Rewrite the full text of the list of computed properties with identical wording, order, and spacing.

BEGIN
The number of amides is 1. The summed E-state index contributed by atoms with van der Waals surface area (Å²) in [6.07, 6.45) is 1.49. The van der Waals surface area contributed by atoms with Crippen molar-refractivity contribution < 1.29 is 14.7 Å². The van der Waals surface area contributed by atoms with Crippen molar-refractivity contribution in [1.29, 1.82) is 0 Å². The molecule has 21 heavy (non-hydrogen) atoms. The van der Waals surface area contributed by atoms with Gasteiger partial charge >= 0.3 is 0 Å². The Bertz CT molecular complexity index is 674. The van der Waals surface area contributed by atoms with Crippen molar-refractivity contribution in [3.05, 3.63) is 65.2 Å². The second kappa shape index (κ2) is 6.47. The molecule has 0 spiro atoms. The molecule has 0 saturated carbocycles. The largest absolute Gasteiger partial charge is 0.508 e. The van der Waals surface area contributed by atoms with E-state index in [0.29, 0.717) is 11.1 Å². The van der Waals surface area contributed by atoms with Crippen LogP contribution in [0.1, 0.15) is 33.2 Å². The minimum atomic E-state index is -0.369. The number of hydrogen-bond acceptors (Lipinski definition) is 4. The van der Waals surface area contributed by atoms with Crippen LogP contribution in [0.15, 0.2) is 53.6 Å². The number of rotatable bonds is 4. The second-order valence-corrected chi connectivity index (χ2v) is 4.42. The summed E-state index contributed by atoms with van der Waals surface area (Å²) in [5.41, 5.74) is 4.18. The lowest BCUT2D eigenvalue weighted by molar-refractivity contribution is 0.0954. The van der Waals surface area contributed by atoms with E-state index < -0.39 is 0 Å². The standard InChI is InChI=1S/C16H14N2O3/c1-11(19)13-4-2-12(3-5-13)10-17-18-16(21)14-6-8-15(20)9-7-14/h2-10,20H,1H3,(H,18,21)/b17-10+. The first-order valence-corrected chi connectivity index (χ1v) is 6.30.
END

The number of amides is 1. The summed E-state index contributed by atoms with van der Waals surface area (Å²) in [6.07, 6.45) is 1.49. The van der Waals surface area contributed by atoms with Crippen molar-refractivity contribution < 1.29 is 14.7 Å². The van der Waals surface area contributed by atoms with Crippen molar-refractivity contribution in [1.29, 1.82) is 0 Å². The molecule has 21 heavy (non-hydrogen) atoms. The van der Waals surface area contributed by atoms with Gasteiger partial charge >= 0.3 is 0 Å². The Bertz CT molecular complexity index is 674. The van der Waals surface area contributed by atoms with Crippen molar-refractivity contribution in [3.05, 3.63) is 65.2 Å². The second kappa shape index (κ2) is 6.47. The molecule has 0 spiro atoms. The molecule has 0 saturated carbocycles. The largest absolute Gasteiger partial charge is 0.508 e. The van der Waals surface area contributed by atoms with E-state index in [0.29, 0.717) is 11.1 Å². The van der Waals surface area contributed by atoms with Crippen LogP contribution in [0.1, 0.15) is 33.2 Å². The minimum atomic E-state index is -0.369. The number of hydrogen-bond acceptors (Lipinski definition) is 4. The van der Waals surface area contributed by atoms with Crippen LogP contribution in [0.15, 0.2) is 53.6 Å². The number of rotatable bonds is 4. The second-order valence-corrected chi connectivity index (χ2v) is 4.42. The summed E-state index contributed by atoms with van der Waals surface area (Å²) in [5.41, 5.74) is 4.18. The lowest BCUT2D eigenvalue weighted by molar-refractivity contribution is 0.0954. The van der Waals surface area contributed by atoms with E-state index < -0.39 is 0 Å². The standard InChI is InChI=1S/C16H14N2O3/c1-11(19)13-4-2-12(3-5-13)10-17-18-16(21)14-6-8-15(20)9-7-14/h2-10,20H,1H3,(H,18,21)/b17-10+. The first-order valence-corrected chi connectivity index (χ1v) is 6.30.